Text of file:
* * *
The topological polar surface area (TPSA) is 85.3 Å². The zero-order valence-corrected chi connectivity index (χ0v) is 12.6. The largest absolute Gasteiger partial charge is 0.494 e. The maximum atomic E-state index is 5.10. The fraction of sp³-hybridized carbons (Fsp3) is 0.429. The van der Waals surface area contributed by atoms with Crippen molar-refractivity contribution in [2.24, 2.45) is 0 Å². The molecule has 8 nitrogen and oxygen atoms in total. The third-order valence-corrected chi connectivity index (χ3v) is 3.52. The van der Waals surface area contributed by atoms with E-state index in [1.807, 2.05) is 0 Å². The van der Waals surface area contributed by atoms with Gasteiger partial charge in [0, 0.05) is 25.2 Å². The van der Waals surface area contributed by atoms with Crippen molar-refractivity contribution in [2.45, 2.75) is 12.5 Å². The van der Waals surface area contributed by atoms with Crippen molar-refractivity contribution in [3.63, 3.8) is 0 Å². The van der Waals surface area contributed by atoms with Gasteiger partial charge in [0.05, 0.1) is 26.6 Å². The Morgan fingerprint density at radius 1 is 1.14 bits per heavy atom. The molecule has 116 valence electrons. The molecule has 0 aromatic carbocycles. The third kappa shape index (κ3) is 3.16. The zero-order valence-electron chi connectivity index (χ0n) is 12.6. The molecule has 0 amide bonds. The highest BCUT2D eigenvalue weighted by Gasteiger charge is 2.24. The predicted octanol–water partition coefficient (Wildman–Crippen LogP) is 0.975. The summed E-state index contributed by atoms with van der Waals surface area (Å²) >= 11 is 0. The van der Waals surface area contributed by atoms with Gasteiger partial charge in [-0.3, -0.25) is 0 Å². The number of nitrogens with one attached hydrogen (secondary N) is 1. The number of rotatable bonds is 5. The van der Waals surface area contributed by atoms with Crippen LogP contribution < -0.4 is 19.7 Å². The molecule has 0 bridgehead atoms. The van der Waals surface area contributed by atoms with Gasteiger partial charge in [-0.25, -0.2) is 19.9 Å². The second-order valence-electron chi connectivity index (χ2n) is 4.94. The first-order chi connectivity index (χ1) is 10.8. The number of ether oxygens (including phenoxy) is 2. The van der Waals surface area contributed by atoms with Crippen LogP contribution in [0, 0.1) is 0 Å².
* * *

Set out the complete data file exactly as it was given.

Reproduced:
The topological polar surface area (TPSA) is 85.3 Å². The zero-order valence-corrected chi connectivity index (χ0v) is 12.6. The largest absolute Gasteiger partial charge is 0.494 e. The maximum atomic E-state index is 5.10. The fraction of sp³-hybridized carbons (Fsp3) is 0.429. The van der Waals surface area contributed by atoms with Crippen molar-refractivity contribution in [2.24, 2.45) is 0 Å². The molecule has 8 nitrogen and oxygen atoms in total. The third-order valence-corrected chi connectivity index (χ3v) is 3.52. The van der Waals surface area contributed by atoms with E-state index in [1.807, 2.05) is 0 Å². The van der Waals surface area contributed by atoms with Gasteiger partial charge in [0, 0.05) is 25.2 Å². The van der Waals surface area contributed by atoms with Crippen molar-refractivity contribution in [2.45, 2.75) is 12.5 Å². The van der Waals surface area contributed by atoms with Crippen molar-refractivity contribution in [3.63, 3.8) is 0 Å². The van der Waals surface area contributed by atoms with Gasteiger partial charge in [0.05, 0.1) is 26.6 Å². The Morgan fingerprint density at radius 1 is 1.14 bits per heavy atom. The molecule has 116 valence electrons. The molecule has 0 aromatic carbocycles. The third kappa shape index (κ3) is 3.16. The zero-order valence-electron chi connectivity index (χ0n) is 12.6. The molecule has 0 amide bonds. The highest BCUT2D eigenvalue weighted by Gasteiger charge is 2.24. The predicted octanol–water partition coefficient (Wildman–Crippen LogP) is 0.975. The summed E-state index contributed by atoms with van der Waals surface area (Å²) >= 11 is 0. The van der Waals surface area contributed by atoms with Gasteiger partial charge in [-0.3, -0.25) is 0 Å². The number of nitrogens with one attached hydrogen (secondary N) is 1. The number of rotatable bonds is 5. The van der Waals surface area contributed by atoms with Crippen LogP contribution < -0.4 is 19.7 Å². The molecule has 0 bridgehead atoms. The van der Waals surface area contributed by atoms with Gasteiger partial charge in [-0.25, -0.2) is 19.9 Å². The second-order valence-electron chi connectivity index (χ2n) is 4.94. The first-order chi connectivity index (χ1) is 10.8. The number of ether oxygens (including phenoxy) is 2. The van der Waals surface area contributed by atoms with Crippen LogP contribution in [0, 0.1) is 0 Å².